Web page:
Next week there is a big conference here at ASU – hosted in conjunction with University of Cambridge – examining the concept of “Unchallengeable Orthodoxy in Academia and Science.” The general purpose of the conference is:
- To critically examine the precept that American and British universities and the scientific communities in these countries are, and should be places, in which people are free to “think the unthinkable, discuss the unmentionable, and challenge the unchallengeable.” (Quoting 1975 Statement of Yale Committee on Freedom of Expression).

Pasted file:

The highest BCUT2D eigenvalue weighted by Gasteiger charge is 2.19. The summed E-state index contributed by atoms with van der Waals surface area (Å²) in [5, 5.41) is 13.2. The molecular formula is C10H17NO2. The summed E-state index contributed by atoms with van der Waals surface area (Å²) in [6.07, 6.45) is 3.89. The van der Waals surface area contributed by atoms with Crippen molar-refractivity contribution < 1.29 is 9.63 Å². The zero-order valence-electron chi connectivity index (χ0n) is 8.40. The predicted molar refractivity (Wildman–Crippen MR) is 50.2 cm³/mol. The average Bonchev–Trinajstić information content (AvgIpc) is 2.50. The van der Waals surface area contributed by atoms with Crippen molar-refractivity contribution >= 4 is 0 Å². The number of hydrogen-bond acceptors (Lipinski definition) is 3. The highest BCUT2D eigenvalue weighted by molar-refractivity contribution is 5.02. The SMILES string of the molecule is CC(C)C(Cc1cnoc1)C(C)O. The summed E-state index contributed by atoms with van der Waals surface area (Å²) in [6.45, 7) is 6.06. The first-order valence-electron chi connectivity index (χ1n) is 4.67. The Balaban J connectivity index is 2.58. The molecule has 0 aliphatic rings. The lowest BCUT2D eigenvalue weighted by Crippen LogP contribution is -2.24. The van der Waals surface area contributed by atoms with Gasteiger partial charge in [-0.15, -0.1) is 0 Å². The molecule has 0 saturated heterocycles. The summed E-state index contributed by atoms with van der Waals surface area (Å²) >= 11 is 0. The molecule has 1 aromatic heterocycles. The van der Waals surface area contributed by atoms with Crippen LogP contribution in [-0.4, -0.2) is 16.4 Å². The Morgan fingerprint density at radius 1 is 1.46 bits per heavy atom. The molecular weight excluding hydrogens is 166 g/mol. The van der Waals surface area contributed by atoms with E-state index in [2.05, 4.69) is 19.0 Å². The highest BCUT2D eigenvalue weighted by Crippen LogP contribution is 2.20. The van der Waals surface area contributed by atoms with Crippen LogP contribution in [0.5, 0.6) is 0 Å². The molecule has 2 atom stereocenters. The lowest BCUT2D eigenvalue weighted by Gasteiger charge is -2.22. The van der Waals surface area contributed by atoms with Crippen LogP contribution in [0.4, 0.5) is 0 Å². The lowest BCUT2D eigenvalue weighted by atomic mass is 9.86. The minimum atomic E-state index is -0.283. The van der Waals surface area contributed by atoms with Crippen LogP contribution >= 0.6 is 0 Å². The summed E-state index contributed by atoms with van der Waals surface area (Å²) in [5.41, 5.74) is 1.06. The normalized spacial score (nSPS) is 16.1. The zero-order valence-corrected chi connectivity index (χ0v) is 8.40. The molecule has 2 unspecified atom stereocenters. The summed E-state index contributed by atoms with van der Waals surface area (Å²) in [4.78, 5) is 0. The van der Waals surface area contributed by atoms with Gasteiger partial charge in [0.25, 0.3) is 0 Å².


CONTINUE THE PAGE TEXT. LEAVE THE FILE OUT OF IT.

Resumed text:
- Specifically, the conference will investigate if there are in fact “unchallengeable orthodoxies” in these communities, and to the extent there are, whether there should be.
- Case studies of restrictions on ideas and research on racial differences, treatment of dissenters about global warming and the exclusion or marginalization of those who believe in creationism or intelligent design.
I am offering the case study on creationism/ID. I’ve been asked to be as neutral as possible and to restrict myself to laying out the claims and counterclaims of both sides without any normative interjections. And I’ve only got twenty minutes to do so. The participants are largely trained in the law, so this should be an interesting experience.
There is a public session on Thursday evening covering the topic of “Academic Freedom and the Treatment of Dissenting Ideas in the Modern University.” More details here.